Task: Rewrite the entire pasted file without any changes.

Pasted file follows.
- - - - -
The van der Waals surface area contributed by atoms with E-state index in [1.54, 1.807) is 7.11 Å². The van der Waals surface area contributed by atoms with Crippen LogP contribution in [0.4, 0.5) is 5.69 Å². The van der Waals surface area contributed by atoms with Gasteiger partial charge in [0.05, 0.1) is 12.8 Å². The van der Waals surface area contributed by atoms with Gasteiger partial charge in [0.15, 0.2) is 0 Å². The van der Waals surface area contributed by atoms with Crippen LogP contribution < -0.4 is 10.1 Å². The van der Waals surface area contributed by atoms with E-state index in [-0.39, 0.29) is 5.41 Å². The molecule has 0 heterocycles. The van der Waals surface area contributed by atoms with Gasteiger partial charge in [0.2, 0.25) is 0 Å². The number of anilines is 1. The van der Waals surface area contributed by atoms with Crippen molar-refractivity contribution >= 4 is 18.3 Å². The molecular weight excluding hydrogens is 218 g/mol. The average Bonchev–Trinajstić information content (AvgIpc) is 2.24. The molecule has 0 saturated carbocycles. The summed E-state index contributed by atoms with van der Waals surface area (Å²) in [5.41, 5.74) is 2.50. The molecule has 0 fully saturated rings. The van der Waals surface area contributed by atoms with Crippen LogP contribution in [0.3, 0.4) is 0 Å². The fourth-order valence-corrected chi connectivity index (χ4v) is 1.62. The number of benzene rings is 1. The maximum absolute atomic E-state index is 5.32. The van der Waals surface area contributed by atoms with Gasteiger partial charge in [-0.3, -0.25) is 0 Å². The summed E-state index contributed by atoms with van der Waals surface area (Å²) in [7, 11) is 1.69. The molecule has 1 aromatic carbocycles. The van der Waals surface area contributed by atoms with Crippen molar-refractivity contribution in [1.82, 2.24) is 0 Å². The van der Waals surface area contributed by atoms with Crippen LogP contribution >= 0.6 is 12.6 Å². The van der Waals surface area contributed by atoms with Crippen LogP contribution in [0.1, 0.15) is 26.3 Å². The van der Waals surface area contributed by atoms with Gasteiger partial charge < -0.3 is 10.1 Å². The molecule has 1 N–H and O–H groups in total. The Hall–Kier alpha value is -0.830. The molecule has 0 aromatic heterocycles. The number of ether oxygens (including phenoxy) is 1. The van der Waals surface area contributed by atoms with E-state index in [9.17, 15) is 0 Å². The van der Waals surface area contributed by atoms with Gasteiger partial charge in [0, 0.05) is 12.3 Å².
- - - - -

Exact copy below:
The van der Waals surface area contributed by atoms with E-state index in [1.54, 1.807) is 7.11 Å². The van der Waals surface area contributed by atoms with Crippen LogP contribution in [0.4, 0.5) is 5.69 Å². The van der Waals surface area contributed by atoms with Gasteiger partial charge in [0.05, 0.1) is 12.8 Å². The van der Waals surface area contributed by atoms with Gasteiger partial charge in [0.15, 0.2) is 0 Å². The van der Waals surface area contributed by atoms with Crippen LogP contribution < -0.4 is 10.1 Å². The van der Waals surface area contributed by atoms with E-state index in [-0.39, 0.29) is 5.41 Å². The molecule has 0 heterocycles. The van der Waals surface area contributed by atoms with Gasteiger partial charge in [0.2, 0.25) is 0 Å². The number of anilines is 1. The van der Waals surface area contributed by atoms with Crippen molar-refractivity contribution >= 4 is 18.3 Å². The molecular weight excluding hydrogens is 218 g/mol. The average Bonchev–Trinajstić information content (AvgIpc) is 2.24. The molecule has 0 saturated carbocycles. The summed E-state index contributed by atoms with van der Waals surface area (Å²) in [5.41, 5.74) is 2.50. The molecule has 0 fully saturated rings. The van der Waals surface area contributed by atoms with Crippen LogP contribution in [0.3, 0.4) is 0 Å². The fourth-order valence-corrected chi connectivity index (χ4v) is 1.62. The number of benzene rings is 1. The maximum absolute atomic E-state index is 5.32. The van der Waals surface area contributed by atoms with Gasteiger partial charge in [-0.3, -0.25) is 0 Å². The summed E-state index contributed by atoms with van der Waals surface area (Å²) in [7, 11) is 1.69. The molecule has 1 aromatic carbocycles. The van der Waals surface area contributed by atoms with Crippen molar-refractivity contribution in [1.82, 2.24) is 0 Å². The van der Waals surface area contributed by atoms with Crippen LogP contribution >= 0.6 is 12.6 Å². The van der Waals surface area contributed by atoms with Crippen LogP contribution in [0.1, 0.15) is 26.3 Å². The van der Waals surface area contributed by atoms with Gasteiger partial charge < -0.3 is 10.1 Å². The molecule has 1 N–H and O–H groups in total. The Hall–Kier alpha value is -0.830. The molecule has 0 aromatic heterocycles. The number of ether oxygens (including phenoxy) is 1. The van der Waals surface area contributed by atoms with E-state index in [9.17, 15) is 0 Å². The van der Waals surface area contributed by atoms with Gasteiger partial charge in [0, 0.05) is 12.3 Å².